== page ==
Hunter Calder

Hamilton resident Heather Smith has terminal cancer. It started as breast cancer. Now spread to her liver and bones, she's been told she has about six weeks left.

But, her last weeks have been made easier because of the kindness of strangers.

"I just can't even express how thankful I am. I'm sitting here accepting my fate whether it be next week, whether it be in two weeks," she says.


It was last month that Heather called Leighton Smith at NewstalkZB to share her views on the welfare system. Heather was at the end of her tether living in a sleepout, undergoing cancer treatment without support. She was ready to give up.

"I would have quite happily walked out in front of a bus. I thought about it, but I wouldn't do it because I couldn't do that to anybody's family and wreck innocent people's lives.

"I think for some reason Leighton pulled it out of me, without me knowing what I was doing."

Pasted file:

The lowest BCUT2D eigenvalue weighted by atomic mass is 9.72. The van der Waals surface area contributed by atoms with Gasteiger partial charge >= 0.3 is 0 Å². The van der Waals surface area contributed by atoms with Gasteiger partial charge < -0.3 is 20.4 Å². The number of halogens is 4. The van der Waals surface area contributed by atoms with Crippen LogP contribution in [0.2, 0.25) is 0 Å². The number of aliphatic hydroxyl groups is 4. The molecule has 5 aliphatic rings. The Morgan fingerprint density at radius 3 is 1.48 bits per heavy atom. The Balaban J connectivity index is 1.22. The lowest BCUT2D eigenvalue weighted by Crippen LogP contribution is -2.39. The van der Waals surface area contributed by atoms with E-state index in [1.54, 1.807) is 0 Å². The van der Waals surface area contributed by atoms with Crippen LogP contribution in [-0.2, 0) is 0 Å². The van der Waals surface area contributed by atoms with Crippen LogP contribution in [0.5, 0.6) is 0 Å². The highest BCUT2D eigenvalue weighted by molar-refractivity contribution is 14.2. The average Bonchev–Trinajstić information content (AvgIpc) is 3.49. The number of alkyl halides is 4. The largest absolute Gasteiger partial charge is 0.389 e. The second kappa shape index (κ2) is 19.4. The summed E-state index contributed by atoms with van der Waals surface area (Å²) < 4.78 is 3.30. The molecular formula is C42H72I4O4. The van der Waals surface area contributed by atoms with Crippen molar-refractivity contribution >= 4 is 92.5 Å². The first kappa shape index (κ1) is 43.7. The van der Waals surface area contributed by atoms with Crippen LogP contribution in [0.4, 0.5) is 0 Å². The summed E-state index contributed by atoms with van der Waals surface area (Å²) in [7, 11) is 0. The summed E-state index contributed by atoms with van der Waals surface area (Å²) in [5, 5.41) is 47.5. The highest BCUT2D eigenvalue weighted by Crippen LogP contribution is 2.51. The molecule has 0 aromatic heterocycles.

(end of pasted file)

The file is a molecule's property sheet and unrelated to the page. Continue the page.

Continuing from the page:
Raewyn Scott-Smith was listening to that phone call on the radio.

"Basically her life just came out, it was just a sad story. It broke my heart, it broke many people's hearts," she says.

Raewyn is one of many who reached out to help Heather travel to Christchurch to visit her daughter Chanelle, who was recovering from spinal surgery. But those plans fell apart when Heather was told she was unable to fly.

"About a week and a half ago the wheels fell off for Heather and she was admitted to hospital and basically hasn't come out since," Raewyn says.

Instead, Chanelle flew to Hamilton to spend time with her mum. All Heather wanted was to see her daughter and leave behind some photographic memories.


With the help of a photographer, they were captured last weekend.

"Mum and I aren't very photogenic but she captured moments, she captured the love," Chanelle says.

Mother and daughter agree the experience has restored their faith in human nature. Now they're focussed on making sure their time left together counts.

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